We can no longer assume that people access the web from a desktop computer. (Image: Shutterstock)
Unfortunately, not a huge amount has been written on the subject, beyond my own rambling thoughts. But I am convinced this will be a defining factor in web design over the coming years.
If we want to continue creating cutting-edge websites, then we need to take context seriously. Ultimately, good web design is more about context and content than HTML5 and CSS3.
4. Content strategy
How did we ever decide that content was the client’s problem? Why should we expect them to know about writing for the web when we, as self-proclaimed web experts, do not?
Content is the foundation of every website. This includes content in all its forms: images, text, video, audio and functionality.
How a website is built and what it looks like pales in comparison to the content. Still, many of us regard it as the client’s problem.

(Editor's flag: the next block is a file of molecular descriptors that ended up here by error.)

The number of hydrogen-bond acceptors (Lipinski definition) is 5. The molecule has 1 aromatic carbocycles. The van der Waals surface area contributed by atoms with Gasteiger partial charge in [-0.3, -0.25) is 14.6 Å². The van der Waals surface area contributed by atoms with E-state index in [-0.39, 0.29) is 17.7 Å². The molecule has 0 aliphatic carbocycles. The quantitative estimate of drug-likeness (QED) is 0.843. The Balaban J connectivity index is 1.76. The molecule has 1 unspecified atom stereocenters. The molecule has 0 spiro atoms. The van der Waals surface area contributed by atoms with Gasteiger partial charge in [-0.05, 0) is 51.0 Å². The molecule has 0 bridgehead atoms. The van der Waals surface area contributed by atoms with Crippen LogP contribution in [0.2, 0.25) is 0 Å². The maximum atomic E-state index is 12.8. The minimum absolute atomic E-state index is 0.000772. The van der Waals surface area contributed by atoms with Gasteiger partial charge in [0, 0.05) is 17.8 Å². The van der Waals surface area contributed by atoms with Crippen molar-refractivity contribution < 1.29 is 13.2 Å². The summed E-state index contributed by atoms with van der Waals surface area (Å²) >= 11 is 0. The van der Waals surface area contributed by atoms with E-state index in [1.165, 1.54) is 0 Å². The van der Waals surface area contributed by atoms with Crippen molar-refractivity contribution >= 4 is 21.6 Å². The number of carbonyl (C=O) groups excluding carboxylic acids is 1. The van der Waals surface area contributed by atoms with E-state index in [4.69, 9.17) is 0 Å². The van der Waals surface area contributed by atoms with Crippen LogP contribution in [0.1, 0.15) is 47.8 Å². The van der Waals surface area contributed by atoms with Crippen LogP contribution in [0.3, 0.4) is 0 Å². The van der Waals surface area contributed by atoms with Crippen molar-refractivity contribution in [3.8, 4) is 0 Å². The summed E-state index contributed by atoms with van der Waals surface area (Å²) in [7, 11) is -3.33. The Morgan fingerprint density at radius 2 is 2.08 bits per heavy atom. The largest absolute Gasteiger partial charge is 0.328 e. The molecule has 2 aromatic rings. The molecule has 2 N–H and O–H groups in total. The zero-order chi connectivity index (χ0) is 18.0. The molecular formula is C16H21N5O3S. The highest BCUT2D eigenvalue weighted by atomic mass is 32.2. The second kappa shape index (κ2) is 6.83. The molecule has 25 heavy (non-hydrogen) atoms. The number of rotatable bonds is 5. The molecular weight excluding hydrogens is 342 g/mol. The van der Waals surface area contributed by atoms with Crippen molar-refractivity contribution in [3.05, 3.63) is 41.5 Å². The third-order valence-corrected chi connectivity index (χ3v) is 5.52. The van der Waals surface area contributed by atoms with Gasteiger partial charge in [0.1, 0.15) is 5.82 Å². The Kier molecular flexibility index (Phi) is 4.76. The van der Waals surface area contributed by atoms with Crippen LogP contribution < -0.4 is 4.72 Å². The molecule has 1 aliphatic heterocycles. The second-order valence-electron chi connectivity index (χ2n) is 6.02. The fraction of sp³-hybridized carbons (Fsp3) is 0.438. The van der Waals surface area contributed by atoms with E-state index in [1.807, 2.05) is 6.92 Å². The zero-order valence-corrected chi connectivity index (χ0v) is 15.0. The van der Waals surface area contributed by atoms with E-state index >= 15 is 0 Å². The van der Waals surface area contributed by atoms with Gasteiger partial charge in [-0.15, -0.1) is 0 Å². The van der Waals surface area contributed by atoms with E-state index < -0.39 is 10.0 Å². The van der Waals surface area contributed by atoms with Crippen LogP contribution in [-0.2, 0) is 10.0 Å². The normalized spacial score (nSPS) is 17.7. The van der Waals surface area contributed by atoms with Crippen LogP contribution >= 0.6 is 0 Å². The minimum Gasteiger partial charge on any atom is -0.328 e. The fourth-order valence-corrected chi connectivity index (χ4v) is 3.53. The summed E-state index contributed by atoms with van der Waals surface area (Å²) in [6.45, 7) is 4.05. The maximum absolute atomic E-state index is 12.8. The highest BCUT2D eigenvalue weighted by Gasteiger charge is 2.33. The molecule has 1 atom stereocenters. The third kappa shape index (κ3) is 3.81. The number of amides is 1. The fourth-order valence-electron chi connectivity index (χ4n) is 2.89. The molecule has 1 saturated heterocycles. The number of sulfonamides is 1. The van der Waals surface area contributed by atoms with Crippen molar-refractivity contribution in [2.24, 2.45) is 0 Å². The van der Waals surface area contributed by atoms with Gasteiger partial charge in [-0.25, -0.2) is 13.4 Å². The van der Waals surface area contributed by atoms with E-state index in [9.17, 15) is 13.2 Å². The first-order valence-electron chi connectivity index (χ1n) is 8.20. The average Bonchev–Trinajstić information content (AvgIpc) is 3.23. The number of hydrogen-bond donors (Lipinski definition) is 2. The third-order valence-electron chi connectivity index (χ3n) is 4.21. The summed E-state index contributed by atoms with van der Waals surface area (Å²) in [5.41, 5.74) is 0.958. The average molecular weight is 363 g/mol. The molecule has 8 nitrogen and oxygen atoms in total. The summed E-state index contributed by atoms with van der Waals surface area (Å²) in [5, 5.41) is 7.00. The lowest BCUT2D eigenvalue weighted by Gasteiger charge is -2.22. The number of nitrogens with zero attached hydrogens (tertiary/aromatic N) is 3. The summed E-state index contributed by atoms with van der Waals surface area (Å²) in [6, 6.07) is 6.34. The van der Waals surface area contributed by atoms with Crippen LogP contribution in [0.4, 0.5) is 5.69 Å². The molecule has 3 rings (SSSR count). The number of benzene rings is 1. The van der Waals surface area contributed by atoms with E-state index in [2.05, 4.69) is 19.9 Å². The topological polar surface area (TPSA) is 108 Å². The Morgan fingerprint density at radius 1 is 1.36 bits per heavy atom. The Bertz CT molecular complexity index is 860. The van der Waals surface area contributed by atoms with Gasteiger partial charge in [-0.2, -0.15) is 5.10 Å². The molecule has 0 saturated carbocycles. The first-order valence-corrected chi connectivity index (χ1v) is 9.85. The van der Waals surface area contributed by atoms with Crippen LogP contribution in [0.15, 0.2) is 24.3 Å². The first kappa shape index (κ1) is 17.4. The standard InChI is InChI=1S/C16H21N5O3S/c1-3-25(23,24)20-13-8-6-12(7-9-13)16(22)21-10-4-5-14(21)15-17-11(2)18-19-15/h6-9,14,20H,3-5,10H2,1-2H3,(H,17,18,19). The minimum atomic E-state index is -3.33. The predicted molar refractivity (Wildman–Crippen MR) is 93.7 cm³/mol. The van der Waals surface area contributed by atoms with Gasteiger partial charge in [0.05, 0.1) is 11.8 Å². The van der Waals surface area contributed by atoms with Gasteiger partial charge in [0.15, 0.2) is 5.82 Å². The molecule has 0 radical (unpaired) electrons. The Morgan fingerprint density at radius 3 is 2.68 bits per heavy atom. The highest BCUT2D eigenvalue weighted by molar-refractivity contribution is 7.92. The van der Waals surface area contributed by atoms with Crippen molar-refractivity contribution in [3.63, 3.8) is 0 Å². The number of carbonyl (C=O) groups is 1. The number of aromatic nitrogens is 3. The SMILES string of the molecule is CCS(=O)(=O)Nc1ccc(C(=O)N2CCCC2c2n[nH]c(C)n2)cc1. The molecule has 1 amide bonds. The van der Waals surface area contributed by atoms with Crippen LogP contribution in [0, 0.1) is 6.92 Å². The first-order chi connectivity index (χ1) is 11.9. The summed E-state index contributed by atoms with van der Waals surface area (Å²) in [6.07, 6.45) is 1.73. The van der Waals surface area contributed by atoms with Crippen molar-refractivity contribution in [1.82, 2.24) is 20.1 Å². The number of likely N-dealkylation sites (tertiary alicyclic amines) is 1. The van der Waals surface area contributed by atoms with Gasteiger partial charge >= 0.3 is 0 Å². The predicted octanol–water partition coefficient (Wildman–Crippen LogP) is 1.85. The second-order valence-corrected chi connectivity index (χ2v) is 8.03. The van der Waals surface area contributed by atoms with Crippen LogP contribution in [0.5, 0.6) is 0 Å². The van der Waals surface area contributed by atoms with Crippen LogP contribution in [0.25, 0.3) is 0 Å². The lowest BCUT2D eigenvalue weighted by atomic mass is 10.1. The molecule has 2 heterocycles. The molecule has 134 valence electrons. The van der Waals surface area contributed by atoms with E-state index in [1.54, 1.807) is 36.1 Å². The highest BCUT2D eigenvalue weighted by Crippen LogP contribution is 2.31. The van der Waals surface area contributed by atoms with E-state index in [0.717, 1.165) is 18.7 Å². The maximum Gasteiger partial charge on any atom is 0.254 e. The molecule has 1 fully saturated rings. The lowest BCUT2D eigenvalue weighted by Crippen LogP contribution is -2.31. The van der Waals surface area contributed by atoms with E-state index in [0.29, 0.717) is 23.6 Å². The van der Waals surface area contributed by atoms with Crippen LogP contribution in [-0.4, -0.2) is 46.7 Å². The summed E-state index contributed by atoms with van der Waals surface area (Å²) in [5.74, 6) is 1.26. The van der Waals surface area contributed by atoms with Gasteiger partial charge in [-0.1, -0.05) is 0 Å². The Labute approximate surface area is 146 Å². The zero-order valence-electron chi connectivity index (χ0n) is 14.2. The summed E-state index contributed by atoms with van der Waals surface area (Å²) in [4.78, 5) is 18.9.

Clients will be demanding a lot more help to get their content right, and if you don’t offer it, then they will turn to your competitors. I would be willing to bet my company on it.
Don’t get me wrong. You don’t need to become an expert content strategist. As McCoy would say, “Damn it, Jim! I’m a web designer, not a copywriter.” (Okay, he was a doctor, but you get the point.)
But just because you are not a content strategist doesn’t mean you can ignore the basics of writing for the web. You should know what a content audit is, how to make copy more scannable, and what goes into a style guide.
If you can’t answer these (and many other similar questions), then it is time to upgrade your skills. A good starting point is anything by Relly Annett-Baker, or get your hands on Kristina Halvorson’s book Content Strategy for the Web.
Kristina Halvorson’s book Content Strategy for the Web is great for learning the basics of content strategy.